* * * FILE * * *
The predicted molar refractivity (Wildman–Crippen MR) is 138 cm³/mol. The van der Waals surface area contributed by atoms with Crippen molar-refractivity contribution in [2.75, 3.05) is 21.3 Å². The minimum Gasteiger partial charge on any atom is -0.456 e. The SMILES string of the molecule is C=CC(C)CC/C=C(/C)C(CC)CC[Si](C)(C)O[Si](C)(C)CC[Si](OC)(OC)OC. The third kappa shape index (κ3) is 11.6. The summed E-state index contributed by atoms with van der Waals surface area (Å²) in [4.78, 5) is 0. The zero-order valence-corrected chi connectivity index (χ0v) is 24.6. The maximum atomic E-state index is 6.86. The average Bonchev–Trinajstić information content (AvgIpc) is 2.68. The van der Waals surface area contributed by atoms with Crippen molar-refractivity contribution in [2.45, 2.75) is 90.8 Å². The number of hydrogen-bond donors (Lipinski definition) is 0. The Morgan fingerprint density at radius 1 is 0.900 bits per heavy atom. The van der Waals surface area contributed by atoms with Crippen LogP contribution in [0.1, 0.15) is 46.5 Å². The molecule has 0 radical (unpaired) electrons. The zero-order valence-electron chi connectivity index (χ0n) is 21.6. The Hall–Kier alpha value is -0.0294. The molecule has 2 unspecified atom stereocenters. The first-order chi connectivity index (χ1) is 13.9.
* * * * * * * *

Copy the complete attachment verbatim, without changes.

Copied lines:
The predicted molar refractivity (Wildman–Crippen MR) is 138 cm³/mol. The van der Waals surface area contributed by atoms with Crippen molar-refractivity contribution in [2.75, 3.05) is 21.3 Å². The minimum Gasteiger partial charge on any atom is -0.456 e. The SMILES string of the molecule is C=CC(C)CC/C=C(/C)C(CC)CC[Si](C)(C)O[Si](C)(C)CC[Si](OC)(OC)OC. The third kappa shape index (κ3) is 11.6. The summed E-state index contributed by atoms with van der Waals surface area (Å²) in [4.78, 5) is 0. The zero-order valence-corrected chi connectivity index (χ0v) is 24.6. The maximum atomic E-state index is 6.86. The average Bonchev–Trinajstić information content (AvgIpc) is 2.68. The van der Waals surface area contributed by atoms with Crippen molar-refractivity contribution in [2.45, 2.75) is 90.8 Å². The number of hydrogen-bond donors (Lipinski definition) is 0. The Morgan fingerprint density at radius 1 is 0.900 bits per heavy atom. The van der Waals surface area contributed by atoms with Crippen LogP contribution in [0.1, 0.15) is 46.5 Å². The molecule has 0 radical (unpaired) electrons. The zero-order valence-electron chi connectivity index (χ0n) is 21.6. The Hall–Kier alpha value is -0.0294. The molecule has 2 unspecified atom stereocenters. The first-order chi connectivity index (χ1) is 13.9.